• Jones Hanungu Munang'andu Zambia he principal objective of a feasibility study is to determine whether the system is desirable on the basis of long-term plans, strategic initiatives, and a cost-benefit analysis. System analysis provides a detailed answer to the question, What will the new system do? The next stage, system design, results in an extensive blueprint for how the new system will be organized. During the programming and testing stage, the individual software modules of the system are developed, tested, and integrated into a coherent operational system. Further levels of testing ensure continuing quality control. Installation includes final testing of the system in the work environment and conversion of organizational operations to the new system. The later stages of development include such implementation activities as training users and modifying the organizational processes in which the system will be used. Life-cycle development is frequently faulted for its long development times and voluminous documentation requirements—and, in some instances, for its failure to fulfill the user's requirements at the end of the long development road. Increasingly, life-cycle development has been replaced by a process known as rapid application development. With RAD a preliminary working version of an application, or prototype, is built quickly and inexpensively, albeit imperfectly. This prototype is turned over to the users, their reactions are collected, suggested modifications are incorporated, and successive prototype versions eventually evolve into the complete system. Sometimes RAD and life-cycle development are combined: a prototype is produced to determine user requirements during the initial system analysis stage, after which life-cycle development takes over. After an installed system is handed over to its users and operations personnel, it will almost invariably be modified extensively over its useful life in a process known as system maintenance. For instance, if a large system takes 2 years to develop, it will typically be used and maintained for some 5 to 10 years or even longer. Most maintenance is to adjust the system to the organization's changing needs and to new equipment and system software, but inevitably some maintenance involves correcting design errors and exterminating software “bugs” as they are discovered.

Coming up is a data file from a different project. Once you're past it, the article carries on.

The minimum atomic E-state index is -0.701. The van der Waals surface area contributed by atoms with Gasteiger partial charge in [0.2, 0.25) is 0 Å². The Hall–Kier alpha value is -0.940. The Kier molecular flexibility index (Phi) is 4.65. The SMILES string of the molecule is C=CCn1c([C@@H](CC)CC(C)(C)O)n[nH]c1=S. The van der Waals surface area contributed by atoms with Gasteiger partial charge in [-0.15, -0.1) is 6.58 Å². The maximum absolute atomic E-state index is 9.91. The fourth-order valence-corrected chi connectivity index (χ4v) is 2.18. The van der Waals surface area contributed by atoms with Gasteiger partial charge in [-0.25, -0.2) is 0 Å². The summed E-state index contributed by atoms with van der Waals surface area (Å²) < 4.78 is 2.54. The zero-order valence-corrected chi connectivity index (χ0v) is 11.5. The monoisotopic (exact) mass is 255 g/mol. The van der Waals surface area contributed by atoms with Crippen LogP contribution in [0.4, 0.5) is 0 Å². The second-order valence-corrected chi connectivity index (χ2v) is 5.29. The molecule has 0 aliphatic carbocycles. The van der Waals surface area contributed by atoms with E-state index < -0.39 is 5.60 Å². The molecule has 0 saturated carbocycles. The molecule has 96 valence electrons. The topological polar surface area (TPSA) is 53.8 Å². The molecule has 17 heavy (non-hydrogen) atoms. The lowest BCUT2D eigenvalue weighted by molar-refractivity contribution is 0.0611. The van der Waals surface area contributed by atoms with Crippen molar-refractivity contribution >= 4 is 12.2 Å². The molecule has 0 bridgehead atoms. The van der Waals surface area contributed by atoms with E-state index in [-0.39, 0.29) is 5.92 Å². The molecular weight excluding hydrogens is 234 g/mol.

2014-07-20 18:07:11

  • Jones Hanungu Munang'andu Zambia he principal objective of a feasibility study is to determine whether the system is desirable on the basis of long-term plans, strategic initiatives, and a cost-benefit analysis. System analysis provides a detailed answer to the question, What will the new system do? The next stage, system design, results in an extensive blueprint for how the new system will be organized. During the programming and testing stage, the individual software modules of the system are developed, tested, and integrated into a coherent operational system. Further levels of testing ensure continuing quality control. Installation includes final testing of the system in the work environment and conversion of organizational operations to the new system. The later stages of development include such implementation activities as training users and modifying the organizational processes in which the system will be used. Life-cycle development is frequently faulted for its long development times and voluminous documentation requirements—and, in some instances, for its failure to fulfill the user's requirements at the end of the long development road. Increasingly, life-cycle development has been replaced by a process known as rapid application development. With RAD a preliminary working version of an application, or prototype, is built quickly and inexpensively, albeit imperfectly. This prototype is turned over to the users, their reactions are collected, suggested modifications are incorporated, and successive prototype versions eventually evolve into the complete system. Sometimes RAD and life-cycle development are combined: a prototype is produced to determine user requirements during the initial system analysis stage, after which life-cycle development takes over. After an installed system is handed over to its users and operations personnel, it will almost invariably be modified extensively over its useful life in a process known as system maintenance. For instance, if a large system takes 2 years to develop, it will typically be used and maintained for some 5 to 10 years or even longer. Most maintenance is to adjust the system to the organization's changing needs and to new equipment and system software, but inevitably some maintenance involves correcting design errors and exterminating software “bugs” as they are discovered.
    2014-07-20 18:07:00